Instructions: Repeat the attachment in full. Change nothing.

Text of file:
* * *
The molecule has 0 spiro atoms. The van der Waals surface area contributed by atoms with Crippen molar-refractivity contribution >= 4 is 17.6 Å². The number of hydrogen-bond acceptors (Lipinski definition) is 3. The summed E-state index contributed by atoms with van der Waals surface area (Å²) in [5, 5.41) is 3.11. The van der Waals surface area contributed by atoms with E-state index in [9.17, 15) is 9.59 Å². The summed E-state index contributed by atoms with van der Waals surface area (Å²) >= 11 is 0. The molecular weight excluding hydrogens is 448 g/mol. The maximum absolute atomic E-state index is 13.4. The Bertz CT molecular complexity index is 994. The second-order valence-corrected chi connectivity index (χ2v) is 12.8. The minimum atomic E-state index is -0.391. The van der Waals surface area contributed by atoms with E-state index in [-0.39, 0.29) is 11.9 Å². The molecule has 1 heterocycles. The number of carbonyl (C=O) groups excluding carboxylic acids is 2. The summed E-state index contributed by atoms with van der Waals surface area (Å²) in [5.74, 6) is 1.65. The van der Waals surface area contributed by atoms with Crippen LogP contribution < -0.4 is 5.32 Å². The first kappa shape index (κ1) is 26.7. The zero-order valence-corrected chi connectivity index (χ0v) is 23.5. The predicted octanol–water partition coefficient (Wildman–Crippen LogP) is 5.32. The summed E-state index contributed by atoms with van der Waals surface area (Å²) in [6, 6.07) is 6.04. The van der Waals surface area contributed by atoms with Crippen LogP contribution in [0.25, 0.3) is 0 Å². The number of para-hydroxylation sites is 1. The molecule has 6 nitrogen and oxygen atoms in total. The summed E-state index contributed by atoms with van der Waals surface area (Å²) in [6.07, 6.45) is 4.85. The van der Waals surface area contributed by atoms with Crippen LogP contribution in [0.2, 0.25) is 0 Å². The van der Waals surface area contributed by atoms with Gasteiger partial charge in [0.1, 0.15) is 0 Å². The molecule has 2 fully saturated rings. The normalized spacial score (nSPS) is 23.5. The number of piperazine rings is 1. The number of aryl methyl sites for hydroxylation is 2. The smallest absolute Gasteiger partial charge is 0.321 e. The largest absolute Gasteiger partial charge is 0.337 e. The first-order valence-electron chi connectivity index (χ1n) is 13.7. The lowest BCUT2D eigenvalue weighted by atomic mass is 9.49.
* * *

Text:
The molecule has 0 spiro atoms. The van der Waals surface area contributed by atoms with Crippen molar-refractivity contribution >= 4 is 17.6 Å². The number of hydrogen-bond acceptors (Lipinski definition) is 3. The summed E-state index contributed by atoms with van der Waals surface area (Å²) in [5, 5.41) is 3.11. The van der Waals surface area contributed by atoms with E-state index in [9.17, 15) is 9.59 Å². The summed E-state index contributed by atoms with van der Waals surface area (Å²) >= 11 is 0. The molecular weight excluding hydrogens is 448 g/mol. The maximum absolute atomic E-state index is 13.4. The Bertz CT molecular complexity index is 994. The second-order valence-corrected chi connectivity index (χ2v) is 12.8. The minimum atomic E-state index is -0.391. The van der Waals surface area contributed by atoms with E-state index in [-0.39, 0.29) is 11.9 Å². The molecule has 1 heterocycles. The number of carbonyl (C=O) groups excluding carboxylic acids is 2. The summed E-state index contributed by atoms with van der Waals surface area (Å²) in [5.74, 6) is 1.65. The van der Waals surface area contributed by atoms with Crippen LogP contribution < -0.4 is 5.32 Å². The first kappa shape index (κ1) is 26.7. The zero-order valence-corrected chi connectivity index (χ0v) is 23.5. The predicted octanol–water partition coefficient (Wildman–Crippen LogP) is 5.32. The summed E-state index contributed by atoms with van der Waals surface area (Å²) in [6, 6.07) is 6.04. The van der Waals surface area contributed by atoms with Crippen LogP contribution in [0.25, 0.3) is 0 Å². The number of para-hydroxylation sites is 1. The molecule has 6 nitrogen and oxygen atoms in total. The summed E-state index contributed by atoms with van der Waals surface area (Å²) in [6.07, 6.45) is 4.85. The van der Waals surface area contributed by atoms with Crippen LogP contribution in [0.2, 0.25) is 0 Å². The van der Waals surface area contributed by atoms with Gasteiger partial charge in [0.1, 0.15) is 0 Å². The molecule has 2 fully saturated rings. The normalized spacial score (nSPS) is 23.5. The number of piperazine rings is 1. The number of aryl methyl sites for hydroxylation is 2. The smallest absolute Gasteiger partial charge is 0.321 e. The largest absolute Gasteiger partial charge is 0.337 e. The first-order valence-electron chi connectivity index (χ1n) is 13.7. The lowest BCUT2D eigenvalue weighted by atomic mass is 9.49.